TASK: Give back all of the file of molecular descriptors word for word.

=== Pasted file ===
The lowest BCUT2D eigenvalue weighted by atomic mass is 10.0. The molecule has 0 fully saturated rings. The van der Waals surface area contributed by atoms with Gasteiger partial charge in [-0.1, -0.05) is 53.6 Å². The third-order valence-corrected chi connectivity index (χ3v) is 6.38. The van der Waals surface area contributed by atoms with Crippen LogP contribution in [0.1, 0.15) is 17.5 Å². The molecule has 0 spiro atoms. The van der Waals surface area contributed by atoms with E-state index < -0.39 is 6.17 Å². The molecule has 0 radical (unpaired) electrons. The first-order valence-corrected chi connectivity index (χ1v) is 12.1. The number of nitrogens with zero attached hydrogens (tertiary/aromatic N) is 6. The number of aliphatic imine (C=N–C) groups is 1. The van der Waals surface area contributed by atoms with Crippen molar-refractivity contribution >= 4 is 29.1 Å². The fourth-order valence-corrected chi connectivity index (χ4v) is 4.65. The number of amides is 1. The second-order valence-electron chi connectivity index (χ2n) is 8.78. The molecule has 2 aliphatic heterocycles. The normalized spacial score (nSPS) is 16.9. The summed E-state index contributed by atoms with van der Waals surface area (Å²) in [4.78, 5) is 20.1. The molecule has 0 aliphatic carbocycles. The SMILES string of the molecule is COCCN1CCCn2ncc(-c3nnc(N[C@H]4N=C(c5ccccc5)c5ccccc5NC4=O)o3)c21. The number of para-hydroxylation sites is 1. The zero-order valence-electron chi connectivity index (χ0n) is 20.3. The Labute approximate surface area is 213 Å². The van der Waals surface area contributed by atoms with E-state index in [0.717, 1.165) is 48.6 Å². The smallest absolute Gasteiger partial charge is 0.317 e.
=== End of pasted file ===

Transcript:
The lowest BCUT2D eigenvalue weighted by atomic mass is 10.0. The molecule has 0 fully saturated rings. The van der Waals surface area contributed by atoms with Gasteiger partial charge in [-0.1, -0.05) is 53.6 Å². The third-order valence-corrected chi connectivity index (χ3v) is 6.38. The van der Waals surface area contributed by atoms with Crippen LogP contribution in [0.1, 0.15) is 17.5 Å². The molecule has 0 spiro atoms. The van der Waals surface area contributed by atoms with E-state index < -0.39 is 6.17 Å². The molecule has 0 radical (unpaired) electrons. The first-order valence-corrected chi connectivity index (χ1v) is 12.1. The number of nitrogens with zero attached hydrogens (tertiary/aromatic N) is 6. The number of aliphatic imine (C=N–C) groups is 1. The van der Waals surface area contributed by atoms with Crippen molar-refractivity contribution >= 4 is 29.1 Å². The fourth-order valence-corrected chi connectivity index (χ4v) is 4.65. The number of amides is 1. The second-order valence-electron chi connectivity index (χ2n) is 8.78. The molecule has 2 aliphatic heterocycles. The normalized spacial score (nSPS) is 16.9. The summed E-state index contributed by atoms with van der Waals surface area (Å²) in [4.78, 5) is 20.1. The molecule has 0 aliphatic carbocycles. The SMILES string of the molecule is COCCN1CCCn2ncc(-c3nnc(N[C@H]4N=C(c5ccccc5)c5ccccc5NC4=O)o3)c21. The number of para-hydroxylation sites is 1. The zero-order valence-electron chi connectivity index (χ0n) is 20.3. The Labute approximate surface area is 213 Å². The van der Waals surface area contributed by atoms with E-state index in [0.717, 1.165) is 48.6 Å². The smallest absolute Gasteiger partial charge is 0.317 e.